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C# Null Array

This C# program uses null arrays and empty arrays. It demonstrates syntax.

Null Array.

An array can be null. An array is by default initialized to null. This must be specified explicitly in local variables. The C# language also initializes array reference elements to null when created with the new keyword.NullNew

Example.

First, this example shows that static arrays (such as int[] fields on a type) are by default initialized to null—even if you do not specify this. The same principle holds true if you are using instance objects on a type.Int Array

Here: The example demonstrates the difference between an empty array of zero elements and a null array reference.

And: Finally, it reveals the result of the default expression for an array type.

Default
C# program that uses null array references using System; class Program { static int[] _arrayField1 = new int[0]; // Empty array static int[] _arrayField2; // Null static void Main() { // // Shows an empty array is not a null array. // int[] array1 = new int[0]; Console.WriteLine(array1 == null); // // Shows how to initialize a null array. // int[] array2 = null; Console.WriteLine(array2 == null); // // Static and instance field arrays are automatically null. // Console.WriteLine(_arrayField1 == null); // Empty array Console.WriteLine(_arrayField2 == null); // Null // // Default expression for arrays evaluates to null. // Console.WriteLine(default(int[]) == null); } } Output False True False True True

Local variables

in the .NET Framework are stored in a separate part of the metadata. They do not implicitly initialize to null. Fields that are of a reference type such as an array type like int[] are implicitly assigned to null.

And: The example finally reports that the default(int[]) expression is equal to null.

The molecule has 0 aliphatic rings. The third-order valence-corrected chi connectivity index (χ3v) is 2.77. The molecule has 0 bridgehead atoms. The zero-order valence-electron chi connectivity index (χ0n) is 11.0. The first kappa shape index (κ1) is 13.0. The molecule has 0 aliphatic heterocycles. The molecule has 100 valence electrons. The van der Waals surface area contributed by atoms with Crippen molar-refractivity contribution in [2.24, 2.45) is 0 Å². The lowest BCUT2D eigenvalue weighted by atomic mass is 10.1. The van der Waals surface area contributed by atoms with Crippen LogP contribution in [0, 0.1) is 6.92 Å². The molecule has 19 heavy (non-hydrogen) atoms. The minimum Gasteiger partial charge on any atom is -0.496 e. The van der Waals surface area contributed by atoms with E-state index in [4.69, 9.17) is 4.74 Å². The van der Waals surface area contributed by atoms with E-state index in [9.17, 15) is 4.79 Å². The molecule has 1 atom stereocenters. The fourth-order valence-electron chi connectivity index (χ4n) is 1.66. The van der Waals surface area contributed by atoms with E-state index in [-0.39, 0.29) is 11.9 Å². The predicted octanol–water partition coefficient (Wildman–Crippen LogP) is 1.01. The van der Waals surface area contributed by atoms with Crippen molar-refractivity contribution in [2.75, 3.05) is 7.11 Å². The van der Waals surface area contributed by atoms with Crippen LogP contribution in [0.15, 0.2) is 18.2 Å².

Default value.

Array elements are separate from the array reference variable itself and stored separately in memory. The array elements are initialized to null also if the type is a reference type. Value types are initialized to all zero bits.

Tip: It is never worthwhile to loop through an array you allocate and assign all its elements to null. This occurs implicitly in the CLR.

C# program that tests default values using System; class Program { static void Main() { // // Value for all reference elements in new array is null. // string[] array = new string[3]; Console.WriteLine(array[0] == null); Console.WriteLine(array[1] == null); Console.WriteLine(array[2] == null); } } Output True True True

The program

allocates a string array of three elements. These elements are initialized to null in the runtime and you can test them against null. Using an instance member on one of the elements will result in a NullReferenceException.ArrayNullReferenceException

In a new value array,

each element has its memory location set to all zero bits. A 64-bit integer has 64 zero bits. A 4-bit structure (such as the byte type) has 4 zero bits. These values are represented with the decimal value 0.

Info: The memory is never uninitialized or garbage as you would encounter in C or C++. This helps promote program reliability.

Summary.

We tested array references for the null value. Array elements are initialized to null at creation. Static and instance array fields are initialized to null implicitly. We used the default() expression to determine a type's default value.
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